We have also been investigating the computations involved in the incremental integration of words within spoken sentences in two further studies. Both are EMEG experiments. One study was designed to investigate the way that the brain incrementally develops cognitive representations and computations for multiple linguistic aspects during speech comprehension. We are exploring how verb information constrains the integration of a subsequent complement phrase, using state-of-the art statistical models of verb syntactic subcategorization and semantic selection preferences derived from language corpora. Relating the syntactic and semantic measures to the spatio-temporal dynamics of brain activity is revealing that verb-constrained syntactic computations recruit a left fronto-temporal language network whereas verb semantic computations elicit activity in a more distributed bilateral semantic network. This suggests that the brain generates incremental syntactic and semantic predictions at the verb in the sentence in parallel via pre-activation of a likely syntactic frame. This project is ongoing.
A second study investigates how lexically-driven expectations and syntactic complexity are maintained and subsequently integrated when there are discontinuous dependencies in sentences. To address these issues we manipulated the complex long-distance grammatical structure-building that can occur in natural sentences, using embedded relative clauses. Our Representational Similarity analyses combined with computational modelling show how the lexical access of the first verb in the sentence is influenced by the likelihood of taking a direct object when it is encountered, and also subsequently in the effect of surprisal observed on encountering the main verb which comes later in the sentences. This project is ongoing.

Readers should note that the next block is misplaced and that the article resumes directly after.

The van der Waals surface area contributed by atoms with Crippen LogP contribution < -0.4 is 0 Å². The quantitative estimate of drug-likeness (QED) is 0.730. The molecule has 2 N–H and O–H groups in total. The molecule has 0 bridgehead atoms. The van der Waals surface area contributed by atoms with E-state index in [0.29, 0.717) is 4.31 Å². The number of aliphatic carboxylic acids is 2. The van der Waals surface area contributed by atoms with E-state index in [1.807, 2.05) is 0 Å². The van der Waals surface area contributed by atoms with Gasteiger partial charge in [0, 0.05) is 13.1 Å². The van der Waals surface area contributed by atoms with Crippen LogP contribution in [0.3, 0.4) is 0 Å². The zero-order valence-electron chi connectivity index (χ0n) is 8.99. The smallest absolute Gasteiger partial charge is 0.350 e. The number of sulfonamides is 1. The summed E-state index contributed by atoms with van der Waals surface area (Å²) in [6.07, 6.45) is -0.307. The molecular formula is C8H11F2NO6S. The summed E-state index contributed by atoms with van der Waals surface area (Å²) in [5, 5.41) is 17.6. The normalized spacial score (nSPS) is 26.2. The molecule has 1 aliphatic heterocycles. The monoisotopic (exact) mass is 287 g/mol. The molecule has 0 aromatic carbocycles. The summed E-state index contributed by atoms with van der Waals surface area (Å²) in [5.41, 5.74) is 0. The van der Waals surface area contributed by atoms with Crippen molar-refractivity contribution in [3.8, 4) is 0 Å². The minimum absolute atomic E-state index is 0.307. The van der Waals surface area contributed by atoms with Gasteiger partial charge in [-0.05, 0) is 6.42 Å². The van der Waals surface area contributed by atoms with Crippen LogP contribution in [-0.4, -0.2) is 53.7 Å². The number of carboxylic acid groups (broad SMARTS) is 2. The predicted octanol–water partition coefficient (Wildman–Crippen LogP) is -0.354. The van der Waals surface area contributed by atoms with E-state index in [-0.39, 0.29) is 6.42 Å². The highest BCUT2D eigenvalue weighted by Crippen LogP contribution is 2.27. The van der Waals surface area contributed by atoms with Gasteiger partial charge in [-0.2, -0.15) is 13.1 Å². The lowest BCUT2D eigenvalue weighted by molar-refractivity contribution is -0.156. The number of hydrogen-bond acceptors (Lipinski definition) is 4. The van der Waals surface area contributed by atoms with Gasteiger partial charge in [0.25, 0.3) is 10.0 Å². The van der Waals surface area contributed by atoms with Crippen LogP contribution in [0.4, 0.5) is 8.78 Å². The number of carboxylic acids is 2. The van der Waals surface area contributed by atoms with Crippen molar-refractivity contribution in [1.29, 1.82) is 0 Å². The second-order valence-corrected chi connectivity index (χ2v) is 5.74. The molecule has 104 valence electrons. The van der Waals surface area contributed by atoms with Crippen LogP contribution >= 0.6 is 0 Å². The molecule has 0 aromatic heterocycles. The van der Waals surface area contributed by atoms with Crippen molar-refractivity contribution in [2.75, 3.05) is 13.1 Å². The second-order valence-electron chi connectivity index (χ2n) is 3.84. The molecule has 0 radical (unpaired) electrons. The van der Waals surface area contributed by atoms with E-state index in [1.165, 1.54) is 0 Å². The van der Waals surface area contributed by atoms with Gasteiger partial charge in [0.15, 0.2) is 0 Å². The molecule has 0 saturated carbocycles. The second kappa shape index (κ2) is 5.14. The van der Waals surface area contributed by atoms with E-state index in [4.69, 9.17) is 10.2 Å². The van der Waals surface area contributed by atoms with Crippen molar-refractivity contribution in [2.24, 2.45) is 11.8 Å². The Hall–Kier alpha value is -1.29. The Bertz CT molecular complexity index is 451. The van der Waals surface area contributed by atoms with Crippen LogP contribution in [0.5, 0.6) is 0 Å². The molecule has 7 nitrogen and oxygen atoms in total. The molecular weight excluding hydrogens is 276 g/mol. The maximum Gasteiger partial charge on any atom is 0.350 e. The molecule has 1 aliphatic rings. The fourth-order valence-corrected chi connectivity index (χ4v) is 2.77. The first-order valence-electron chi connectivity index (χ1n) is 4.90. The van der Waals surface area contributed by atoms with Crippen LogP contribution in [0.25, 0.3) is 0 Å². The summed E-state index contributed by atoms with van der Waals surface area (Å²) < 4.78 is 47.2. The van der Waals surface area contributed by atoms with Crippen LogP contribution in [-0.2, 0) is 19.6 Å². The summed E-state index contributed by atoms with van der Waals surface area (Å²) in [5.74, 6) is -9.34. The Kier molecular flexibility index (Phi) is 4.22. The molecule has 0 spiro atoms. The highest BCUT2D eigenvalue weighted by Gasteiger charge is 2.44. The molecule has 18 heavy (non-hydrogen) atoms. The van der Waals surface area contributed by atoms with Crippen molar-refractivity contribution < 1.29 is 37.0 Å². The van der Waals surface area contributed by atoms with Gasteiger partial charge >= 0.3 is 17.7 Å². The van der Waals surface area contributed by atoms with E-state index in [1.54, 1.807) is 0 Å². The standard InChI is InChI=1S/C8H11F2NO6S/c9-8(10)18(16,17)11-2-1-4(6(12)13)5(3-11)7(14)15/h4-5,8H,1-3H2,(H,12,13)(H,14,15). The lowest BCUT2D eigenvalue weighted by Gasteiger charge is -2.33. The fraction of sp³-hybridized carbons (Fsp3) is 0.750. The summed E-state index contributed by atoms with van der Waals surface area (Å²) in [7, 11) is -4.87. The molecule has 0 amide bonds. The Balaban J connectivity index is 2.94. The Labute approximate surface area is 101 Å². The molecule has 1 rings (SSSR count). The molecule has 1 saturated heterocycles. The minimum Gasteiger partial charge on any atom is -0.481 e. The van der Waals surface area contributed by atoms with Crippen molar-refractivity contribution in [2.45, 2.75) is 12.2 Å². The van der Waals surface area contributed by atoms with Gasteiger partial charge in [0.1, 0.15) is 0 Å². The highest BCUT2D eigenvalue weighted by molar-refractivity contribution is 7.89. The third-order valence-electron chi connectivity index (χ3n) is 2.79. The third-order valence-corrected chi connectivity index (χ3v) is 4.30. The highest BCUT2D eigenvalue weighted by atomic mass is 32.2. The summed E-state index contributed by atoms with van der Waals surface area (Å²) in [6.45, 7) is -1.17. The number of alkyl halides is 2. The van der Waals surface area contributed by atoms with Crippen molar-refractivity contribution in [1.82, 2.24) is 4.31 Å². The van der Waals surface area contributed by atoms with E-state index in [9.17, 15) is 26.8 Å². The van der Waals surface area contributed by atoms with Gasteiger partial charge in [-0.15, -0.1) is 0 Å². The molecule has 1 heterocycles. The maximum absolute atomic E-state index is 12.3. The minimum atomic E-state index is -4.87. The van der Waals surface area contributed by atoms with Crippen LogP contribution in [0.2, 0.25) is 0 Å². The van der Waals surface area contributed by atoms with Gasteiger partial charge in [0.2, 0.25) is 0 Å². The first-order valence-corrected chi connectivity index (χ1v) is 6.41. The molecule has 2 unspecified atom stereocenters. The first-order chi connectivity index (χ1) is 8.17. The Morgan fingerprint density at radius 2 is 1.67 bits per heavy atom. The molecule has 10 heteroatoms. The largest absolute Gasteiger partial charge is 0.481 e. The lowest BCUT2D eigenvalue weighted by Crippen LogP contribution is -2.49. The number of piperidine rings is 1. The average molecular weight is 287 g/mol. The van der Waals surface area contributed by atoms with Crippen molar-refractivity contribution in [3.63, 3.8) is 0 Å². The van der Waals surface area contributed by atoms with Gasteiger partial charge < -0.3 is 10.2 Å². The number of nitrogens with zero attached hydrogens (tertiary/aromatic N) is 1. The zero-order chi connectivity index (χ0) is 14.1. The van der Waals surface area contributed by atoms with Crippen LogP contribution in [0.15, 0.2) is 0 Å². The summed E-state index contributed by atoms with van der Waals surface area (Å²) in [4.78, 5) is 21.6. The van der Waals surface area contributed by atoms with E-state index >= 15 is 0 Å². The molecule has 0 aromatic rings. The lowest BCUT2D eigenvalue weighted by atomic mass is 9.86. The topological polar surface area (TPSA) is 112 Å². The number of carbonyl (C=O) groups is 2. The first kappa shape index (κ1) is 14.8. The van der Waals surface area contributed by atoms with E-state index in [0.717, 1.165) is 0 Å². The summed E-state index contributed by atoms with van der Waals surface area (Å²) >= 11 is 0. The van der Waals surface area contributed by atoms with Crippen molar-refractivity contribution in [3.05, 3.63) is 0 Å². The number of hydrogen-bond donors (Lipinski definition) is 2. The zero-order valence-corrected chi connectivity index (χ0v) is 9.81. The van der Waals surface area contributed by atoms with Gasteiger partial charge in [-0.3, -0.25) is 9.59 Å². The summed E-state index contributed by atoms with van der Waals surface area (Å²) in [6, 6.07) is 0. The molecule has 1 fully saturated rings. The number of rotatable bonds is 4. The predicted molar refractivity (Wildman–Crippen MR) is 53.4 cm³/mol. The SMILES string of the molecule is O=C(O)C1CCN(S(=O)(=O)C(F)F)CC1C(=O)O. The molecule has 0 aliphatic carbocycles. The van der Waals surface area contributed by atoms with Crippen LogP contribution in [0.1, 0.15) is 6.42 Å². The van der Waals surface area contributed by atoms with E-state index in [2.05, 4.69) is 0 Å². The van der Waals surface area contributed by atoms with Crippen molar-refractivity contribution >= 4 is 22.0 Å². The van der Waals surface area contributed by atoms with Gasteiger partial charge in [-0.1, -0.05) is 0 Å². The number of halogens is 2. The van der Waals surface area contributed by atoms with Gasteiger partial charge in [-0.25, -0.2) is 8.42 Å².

This project goes beyond the state-of-the-art in both its conceptualisation of how the dynamic richness and complexity of spoken language comprehension in the brain can be studied, and also in the methods we have developed and employed to quantify complex linguistic information and relate it to dynamic processes in the brain. In particular, we model phonological-lexical, lexical-syntactic, and lexical-semantic properties of our stimuli using novel and detailed probabilistic models, which we have derived from large-scale gating studies and from computational linguistic resources. A major interest is to develop cumulative models for quantifying the different kinds of structures that are developed on-line as people hear spoken language by exploiting new recurrent computational models.
Such an approach goes beyond the state-of-the-art in studies of the cognitive neuroscience of language, which have typically looked at broader contrasts between particular experimental conditions. For example, our use of detailed, multivariate probabilistic models of verb subcategorization information derived from corpus data allows us to investigate syntactic integration effects using naturalistic stimuli, without requiring sentences with syntactic violations or other kinds of manipulations that do not occur in normal speech comprehension. We anticipate that this fine-grained analysis will enable better detection of language deficits and their remediation.
More info: http://cslb.psychol.cam.ac.uk/.